The storytelling can be choppy at times, but Billy Ball is an overall entertaining read and will especially appeal to those with a local attachment to the era it details.
Baseball history has no shortage of complicated characters, but perhaps no web is more tangled than that of Billy Martin. A small-framed, scrappy middle infielder from Oakland, California, Martin made a name for himself in the 1950s as a defensive wiz for the elite Yankee teams of that era. He would be an integral part of four World Series winning teams as a player for the Bronx Bombers, and would go on to win another as their manager in 1977. Martin became infamous for his intensity and combative attitude with his players, the press, and ownership, virtually anywhere he went.
In Billy Ball, author Dale Tafoya begins by telling the story of the Oakland A’s in the mid to late 1970s, and the picture is not pretty. The reader is dropped into Oakland in 1977, where attendance is embarrassingly low, the team is historically bad, and flamboyant owner Charles O. Finley is trying desperately to sell the franchise and move it to Denver. It’s a far cry from just a few years earlier, when the A’s were the toast of the town—having made the postseason four straight seasons, including three consecutive World Series titles between 1971 and 1974.
At the same time, Billy Martin is managing the elite New York Yankees, and is on his way toward managing his first World Series title with the Bronx Bombers. By this point in history, Billy’s volatile relationship with team ownership has taken root, and his relationship with players is about as tough. Billy is fired by Steinbrenner one last time, and he heads west after the 1979 season to manage the A’s. The number of moving parts that lead to this union are confounding, and Tafoya attempts to detail those by way of player interviews and investigative journalism.
What follows is a revival of A’s baseball in Oakland, thanks to Billy’s aggressive style of managing, as well as a change in ownership, which allows Martin to take on an expanded role in the organization. All seems well in Oakland, but just as quickly as he arrives, Martin is gone, back to the Yankees, leaving behind a strong farm system and a reinvigorated city that just two years ago had all but left its ball club for dead.
The story is complicated, and Tafoya does a good job of staying on the target of his complex leading man, resisting the temptation to side track or go too far down rabbit holes like the 1981 strike. The book is well researched and sourced, using many different mediums to help deliver a well informed viewpoint. The book really picks up steam in the third act, when Billy has arrived in Oakland, and begins the turnaround process. Tafoya does a great job describing the game action while weaving in the off-field plot points that developed along the way.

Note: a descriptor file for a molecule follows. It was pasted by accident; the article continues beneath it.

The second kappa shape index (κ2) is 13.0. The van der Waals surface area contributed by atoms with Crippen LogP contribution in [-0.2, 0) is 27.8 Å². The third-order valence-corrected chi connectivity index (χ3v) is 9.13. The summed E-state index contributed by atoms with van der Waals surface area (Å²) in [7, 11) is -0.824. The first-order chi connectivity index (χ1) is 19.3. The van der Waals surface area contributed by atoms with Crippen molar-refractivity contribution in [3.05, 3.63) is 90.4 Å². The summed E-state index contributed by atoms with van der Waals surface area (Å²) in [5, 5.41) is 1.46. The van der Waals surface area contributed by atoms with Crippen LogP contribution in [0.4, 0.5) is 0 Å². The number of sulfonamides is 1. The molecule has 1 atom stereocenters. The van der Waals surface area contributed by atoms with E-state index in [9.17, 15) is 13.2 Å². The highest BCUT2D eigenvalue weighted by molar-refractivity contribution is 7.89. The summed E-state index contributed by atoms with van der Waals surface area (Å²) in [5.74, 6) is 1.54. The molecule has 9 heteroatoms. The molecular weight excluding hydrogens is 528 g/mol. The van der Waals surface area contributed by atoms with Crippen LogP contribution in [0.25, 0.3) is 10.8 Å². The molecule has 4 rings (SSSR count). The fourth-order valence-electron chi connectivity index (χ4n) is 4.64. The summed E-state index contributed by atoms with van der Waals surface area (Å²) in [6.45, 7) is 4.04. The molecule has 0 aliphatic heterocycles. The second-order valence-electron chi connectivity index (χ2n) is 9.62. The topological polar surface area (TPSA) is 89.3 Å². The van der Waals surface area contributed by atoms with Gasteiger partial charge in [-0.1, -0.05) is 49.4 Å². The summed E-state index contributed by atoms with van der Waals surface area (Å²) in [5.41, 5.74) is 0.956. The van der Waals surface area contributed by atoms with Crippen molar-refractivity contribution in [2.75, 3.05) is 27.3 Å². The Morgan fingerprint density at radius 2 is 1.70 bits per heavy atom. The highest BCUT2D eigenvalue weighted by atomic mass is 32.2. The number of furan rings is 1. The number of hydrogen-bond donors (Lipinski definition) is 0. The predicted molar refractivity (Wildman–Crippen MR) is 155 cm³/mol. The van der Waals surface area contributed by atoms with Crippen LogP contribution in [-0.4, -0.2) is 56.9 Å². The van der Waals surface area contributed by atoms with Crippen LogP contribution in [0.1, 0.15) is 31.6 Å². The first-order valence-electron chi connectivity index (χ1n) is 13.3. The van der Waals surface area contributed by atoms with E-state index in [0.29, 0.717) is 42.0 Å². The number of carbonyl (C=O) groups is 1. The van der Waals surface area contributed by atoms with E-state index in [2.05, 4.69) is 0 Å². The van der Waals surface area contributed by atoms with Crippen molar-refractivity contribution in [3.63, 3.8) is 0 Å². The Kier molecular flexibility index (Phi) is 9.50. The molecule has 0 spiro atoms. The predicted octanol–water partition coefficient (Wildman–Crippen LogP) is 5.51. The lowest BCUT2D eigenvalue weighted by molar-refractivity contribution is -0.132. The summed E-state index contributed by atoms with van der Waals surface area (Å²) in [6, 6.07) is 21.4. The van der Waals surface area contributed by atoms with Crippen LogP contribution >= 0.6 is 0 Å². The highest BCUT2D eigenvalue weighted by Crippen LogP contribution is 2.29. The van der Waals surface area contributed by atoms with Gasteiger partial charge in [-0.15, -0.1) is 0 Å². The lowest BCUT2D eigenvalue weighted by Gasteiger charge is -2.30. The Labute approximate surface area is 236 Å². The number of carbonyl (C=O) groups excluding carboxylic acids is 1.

My only detraction is that the book can be a little scattered at times, throwing in sections of confusing foreshadowing rather than advancing the story at hand. For example, the first chapter closes by discussing Martin’s beefing up of the front office upon his arrival in Oakland. It’s meant to draw attention to the stinginess of Finley, but when the reader arrives at the section where Billy is granted his powers in the front office much later in the book, the anecdote seems out of place. Smaller examples like this are peppered throughout, and can distract the reader at times.
That being said, I enjoyed reading the book and would recommend it to anyone with fond memories or attachments to the Bay Area, Martin, or that specific era in A’s history. Tafoya took on a specific and difficult subject with thoughtfulness and thoroughness, and while it may not be for everyone, it will be a welcome addition to any bookshelf for students of the game.
Disclaimer: Mr. Tafoya and I are both members of the Pandemic Baseball Book Club. He offered me a copy with no request or implication for a review or press of any kind. The opinions expressed are completely my own and Mr. Tafoya was not informed ahead of time that I was writing one.